Trust deeds come with a wide array of pros and cons. However, their relevance will pretty much come down to your needs and situation. But before we delve into the ups and downs, just what are trust deeds?
According to Investopedia, a trust deed, also referred to as a deed of trust is a document that records the vital aspects of a property, and is held in a public place. It’s used in real estate transactions and comes into the picture when a party has taken out a loan from another in order to buy a home.
The Benefits of a Trust Deed
(i) Get Debt Written Off
Usually, Trust Deed payments last for four years, but in some situations, this could be longer. When this term ends, any unsecured debts that are still outstanding are written off. This means that if you know when your Trust Deed will end, you’ll know when you’ll be debt-free.
(ii) Single Affordable Payment
If you’re having a hard time paying unsecured debts, a Trust Deed will help you as you cover only a single monthly payment based on what you can afford. This instantly puts you back on top of your finances and prevents you from continually borrowing more in order to make ends meet.
(iii) Freezing of Interest & Charges
Your creditors are not legally allowed to add interest or charges to your accounts the moment your Trust Deed has begun.
(iv) Legal Protection From Creditors
The moment a Trust Deed is initiated, again by law, the creditors aren’t allowed to take any action against you in terms of collecting debts. They are required to also stop writing and calling you. Additionally, you’re protected from creditors attempting to get wage arrestment against you or even charging against your home.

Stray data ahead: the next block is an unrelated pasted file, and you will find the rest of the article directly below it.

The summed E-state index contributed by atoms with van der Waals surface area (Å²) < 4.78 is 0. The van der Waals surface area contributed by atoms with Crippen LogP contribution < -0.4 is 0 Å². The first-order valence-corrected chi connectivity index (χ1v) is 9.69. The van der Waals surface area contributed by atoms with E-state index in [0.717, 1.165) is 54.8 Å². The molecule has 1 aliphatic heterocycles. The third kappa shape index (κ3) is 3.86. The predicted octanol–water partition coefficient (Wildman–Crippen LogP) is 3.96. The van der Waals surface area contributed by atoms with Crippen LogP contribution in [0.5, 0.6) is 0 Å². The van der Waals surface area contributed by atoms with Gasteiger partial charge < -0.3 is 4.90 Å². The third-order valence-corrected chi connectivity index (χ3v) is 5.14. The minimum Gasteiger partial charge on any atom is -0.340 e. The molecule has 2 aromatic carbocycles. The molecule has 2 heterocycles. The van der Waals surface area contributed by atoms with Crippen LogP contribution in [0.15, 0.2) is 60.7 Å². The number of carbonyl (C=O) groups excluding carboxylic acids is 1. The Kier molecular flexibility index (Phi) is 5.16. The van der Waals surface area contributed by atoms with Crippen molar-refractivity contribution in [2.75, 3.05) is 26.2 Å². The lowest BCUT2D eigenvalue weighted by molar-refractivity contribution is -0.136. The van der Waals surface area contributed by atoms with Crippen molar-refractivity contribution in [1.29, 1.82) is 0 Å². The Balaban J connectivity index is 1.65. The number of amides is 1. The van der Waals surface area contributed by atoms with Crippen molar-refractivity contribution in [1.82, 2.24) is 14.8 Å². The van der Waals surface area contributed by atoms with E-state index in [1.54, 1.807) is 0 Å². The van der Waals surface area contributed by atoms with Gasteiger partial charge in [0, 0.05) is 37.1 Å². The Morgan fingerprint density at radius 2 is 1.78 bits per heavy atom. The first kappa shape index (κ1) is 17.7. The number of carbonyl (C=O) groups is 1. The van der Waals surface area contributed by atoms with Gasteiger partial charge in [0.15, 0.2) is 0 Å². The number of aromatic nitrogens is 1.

(v) VAT debts and HMRC Tax can be Included
Given your Trust Deed proposal is feasible, the HMRC will agree to it and any personal VAT debts and tax you have can be included. So, if you run a business, a Trust Deed can be a good solution for dealing with debt issues according to this site here.
The Downsides of Trust Deeds
Similar to the benefits that come with Trust Deeds, they also have their fair share of downsides. So, before you decide to get into this debt management solution, it is important to know the downsides as well.
(i) The Homeowners Need to Release Equity
If you’re a homeowner, you’ll be obligated to release 100 percent of your share in any equity in your property in order to increase the amount that you have to pay the creditors. Normally a property valuation happens at the beginning of your Trust Deed, but the payment arrangements for the equity can be handled at any point during the Trust Deed.
(ii) Publicly Listed
Once you initiate a Trust Deed, even though the agreement isn’t specifically publicized in a local newspaper, you’ll be listed in the Scottish Insolvency Register which is managed by the Accountant in Bankruptcy. Keep in mind that this document is accessible to everyone on the internet and so, anyone can find out whether you are in Trust Deed.
(iii) Poor Credit Rating
Once you initiate a Trust Deed, your credit rating will become substantially worse. You can read this post for more information on how a Trust Deed affects your credit rating.